The recommended (and easiest) way to run PNM is via the Pnm GUI.
This GUI allows you to specify the following inputs:
- text file containing the sampled physiological recordings (each line containing numbers corresponding to one point in time)
- FMRI timeseries data (a 4D image in NIFTI format)
- information about the text file (which columns are cardiac/respiratory/triggers)
- information about the physiological recordings (e.g., sampling rate)
- information about the FMRI scans (e.g., slice ordering)
It also allows the user to specify the desired outputs:
- order of cardiac EVs (this is the number of pairs of sinusoidal frequencies to use - e.g. a value of 2 would indicate that the base frequency and the first harmonic, twice the base frequency, should be used - which would generate 4 regressors)
- order of respiratory EVs
- order of interaction EVs (see below)
optional RVT, HeartRate and CSF regressors
Scanner triggers must be supplied, as experience has shown that relative timings between the MR scans and physiological recordings is not sufficiently accurate/reliable without this. The scanner triggers need to be once per volume (or once per slice). The format for the trigger input is just the same as the other traces, and no special values need to be used: it just requires a strong rising edge per trigger point, returning to a consistent baseline level (e.g. baseline of zero going up to a value of one at each trigger and then down again after a small number of samples, anywhere from one sample to 50% of the interval can be spent at the high value).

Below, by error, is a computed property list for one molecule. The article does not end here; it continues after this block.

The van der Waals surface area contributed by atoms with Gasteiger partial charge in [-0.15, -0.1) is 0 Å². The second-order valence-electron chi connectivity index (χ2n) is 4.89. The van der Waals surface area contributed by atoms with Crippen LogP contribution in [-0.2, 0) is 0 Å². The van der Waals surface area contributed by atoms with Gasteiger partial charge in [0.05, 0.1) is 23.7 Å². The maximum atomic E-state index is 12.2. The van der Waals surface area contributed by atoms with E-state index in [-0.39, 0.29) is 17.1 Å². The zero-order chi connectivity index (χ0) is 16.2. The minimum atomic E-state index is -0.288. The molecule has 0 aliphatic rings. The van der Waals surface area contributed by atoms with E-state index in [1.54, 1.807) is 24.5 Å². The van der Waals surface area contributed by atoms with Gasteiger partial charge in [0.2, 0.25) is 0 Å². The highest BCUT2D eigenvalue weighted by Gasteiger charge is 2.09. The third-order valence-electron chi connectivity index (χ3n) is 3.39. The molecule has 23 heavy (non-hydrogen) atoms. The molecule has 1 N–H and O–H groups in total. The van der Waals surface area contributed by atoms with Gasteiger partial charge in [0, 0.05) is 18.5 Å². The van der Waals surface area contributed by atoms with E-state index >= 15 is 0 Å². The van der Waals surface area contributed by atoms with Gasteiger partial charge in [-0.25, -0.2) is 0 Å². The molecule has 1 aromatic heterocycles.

Cardiac input information can either be provided as a full trace or as "Pulse Ox Triggers" (as detected from any external software). Scanner triggers and cardiac triggers are not interchangeable as they contain different information.
The interaction EVs combine cardiac and respiratory frequencies. For instance, if the cardiac frequency is fc and the respiratory frequency is fr then the interaction terms have frequencies nc*fc +/- nr*fr where the permitted values of nc and nr are determined by the order of interactions entered in the GUI. For example, cardiac order 3 and respiratory order 2 would generate frequencies: 1*fc +/- 1*fr ; 2*fc +/- 1*fr ; 3*fc +/- 1*fr ; 1*fc +/- 2*fr ;2*fc +/- 2*fr ; 3*fc +/- 2*fr. For each frequency a pair of regressors (sin and cos) are generated. So the number of interaction EVs (regressors) can grow quite large.